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Slides 3-5 “Techtalk: Digital Storytelling and Developmental Education” article
Slides 6-8 “The World of Digital Storytelling” article
Slides 9-11 “Digital Storytelling” article
Slide 12 Conclusion
Slide 13 Works Cited
“ Techtalk: Digital Storytelling and Developmental Education” Written by: Kay Gregory, Joyce Steelman and David C. Caverly
“ A digital story is a short (i.e., 3-5 minute) movie centered on the recorded writing of students, enhanced by music they select or perform, and illustrated with images or video chosen to represent the content of the story.” (2009, p.1)
Students will delight at the chance to become a “movie producer!”
“ In an on-going study comparing the degree of success in the next-level English course between students enrolled in digital storytelling freshman composition and traditional composition courses, early results show the digital storytelling students earning higher grades.” (2009, p. 2)
3 ways to use digital storytelling: personal narratives, mini-stories, digital arguments (2009, p. 2)
FREE software options: PhotoStory, iMovie, Movie-Maker (2009, p. 1)
I felt this article had the best definition of digital storytelling of the three articles. I found the quote about the higher level of success achieved by students who took the digital storytelling course very interesting! This article also does a nice job of listing ways the technology can be used and FREE ways of obtaining it for the classroom.
“ The World of Digital Storytelling” Written by: Jason Ohler
“ [D]igital storytelling helps students become active participants rather than passive consumers in a society saturated with media.” (2005, p. 3)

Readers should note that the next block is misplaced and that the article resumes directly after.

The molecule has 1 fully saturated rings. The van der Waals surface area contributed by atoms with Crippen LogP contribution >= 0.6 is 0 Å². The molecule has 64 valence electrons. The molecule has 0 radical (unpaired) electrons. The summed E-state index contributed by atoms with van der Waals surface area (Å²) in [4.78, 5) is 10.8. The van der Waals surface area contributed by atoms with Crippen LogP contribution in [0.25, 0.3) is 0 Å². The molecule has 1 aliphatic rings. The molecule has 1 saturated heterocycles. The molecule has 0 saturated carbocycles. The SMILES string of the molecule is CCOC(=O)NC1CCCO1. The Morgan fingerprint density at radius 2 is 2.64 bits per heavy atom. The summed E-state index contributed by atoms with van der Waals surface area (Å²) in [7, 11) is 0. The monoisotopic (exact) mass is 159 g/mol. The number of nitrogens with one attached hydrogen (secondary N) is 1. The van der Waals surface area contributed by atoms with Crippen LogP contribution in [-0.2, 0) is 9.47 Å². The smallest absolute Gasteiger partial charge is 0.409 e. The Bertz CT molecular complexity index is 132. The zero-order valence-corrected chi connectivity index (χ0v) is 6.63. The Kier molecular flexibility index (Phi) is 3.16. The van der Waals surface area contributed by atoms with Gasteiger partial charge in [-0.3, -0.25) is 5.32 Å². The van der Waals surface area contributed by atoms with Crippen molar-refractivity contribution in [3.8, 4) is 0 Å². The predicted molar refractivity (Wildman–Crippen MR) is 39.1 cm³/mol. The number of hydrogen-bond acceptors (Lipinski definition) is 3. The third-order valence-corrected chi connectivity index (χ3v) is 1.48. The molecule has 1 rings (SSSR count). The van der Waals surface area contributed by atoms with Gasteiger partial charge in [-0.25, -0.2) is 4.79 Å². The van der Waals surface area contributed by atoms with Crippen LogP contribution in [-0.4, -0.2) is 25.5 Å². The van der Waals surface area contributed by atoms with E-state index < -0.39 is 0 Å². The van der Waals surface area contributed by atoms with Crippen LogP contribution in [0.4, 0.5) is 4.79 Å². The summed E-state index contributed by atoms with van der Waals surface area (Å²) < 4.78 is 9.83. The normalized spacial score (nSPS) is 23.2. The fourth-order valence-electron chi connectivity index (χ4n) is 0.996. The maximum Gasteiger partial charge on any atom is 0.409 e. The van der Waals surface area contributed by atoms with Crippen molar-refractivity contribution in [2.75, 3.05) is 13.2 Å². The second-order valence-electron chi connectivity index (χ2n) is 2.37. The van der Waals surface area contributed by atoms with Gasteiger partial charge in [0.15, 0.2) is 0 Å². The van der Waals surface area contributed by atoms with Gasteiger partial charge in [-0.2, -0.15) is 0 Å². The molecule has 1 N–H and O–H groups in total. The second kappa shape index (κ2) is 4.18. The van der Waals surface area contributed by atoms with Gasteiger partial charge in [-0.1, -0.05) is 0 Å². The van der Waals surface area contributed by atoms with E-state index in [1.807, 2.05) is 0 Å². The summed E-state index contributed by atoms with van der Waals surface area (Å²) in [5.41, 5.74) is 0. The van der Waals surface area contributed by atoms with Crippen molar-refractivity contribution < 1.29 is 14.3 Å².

Students will learn to become multi-media savvy!
For an excellent example of digital storytelling AND student illustrations follow this link and click on the words “The Ghost Ship.”
Ohler encourages the use of digital storytelling in the classroom, but not at the expense of the quality of the story itself. He talks a lot about perfecting the story before adding technological elements to it. He thinks it’s important to use digital storytelling to enhance written work, not take the place of good narrative.
This article focuses a lot on how digital storytelling is able to be incorporated into any classroom. Any teacher can learn how to do it– and it is very affordable. It included 9 specific tips on how to make it work in the classroom. It also talked about how “writing is critical” when creating a digital story.
Digital storytelling is a wonderful addition to any classroom! It is fun, easy and inexpensive. The technology is simple enough for any teacher to learn and the students may already be familiar with at least some of it. It is a way of incorporating writing, inventive thinking and design all into one assignment!
While the 3 articles I chose each discussed digital storytelling from a different approach, there were similarities in all of them. First of all, they were all FOR using digital storytelling in education. Each article stressed the importance of good writing being crucial to the foundation of a digital story. All the articles also mentioned the use of multiple skills by students to complete each project.
Here are a few more FREE digital storytelling options: Yodio , Go Animate and PhotoStory 3 .
Gregory, K., Steelman, J., Caverly, David C. 2009. “Techtalk: Digital Storytelling and Developmental Education.” J Dev Educ . http://vnweb.hwwilsonweb.com.proxy2.ulib.iupui.edu/hww/results/results_single_fulltext.jhtml;hwwilsonid=YIJCWC1GC2RO1QA3DILSFF4ADUNGIIV0
Ohler, J. 2005. “The World of Digital Storytelling.” Educational Leadership . http://vnweb.hwwilsonweb.com.proxy2.ulib.iupui.edu/hww/results/results_single_ftPES.jhtml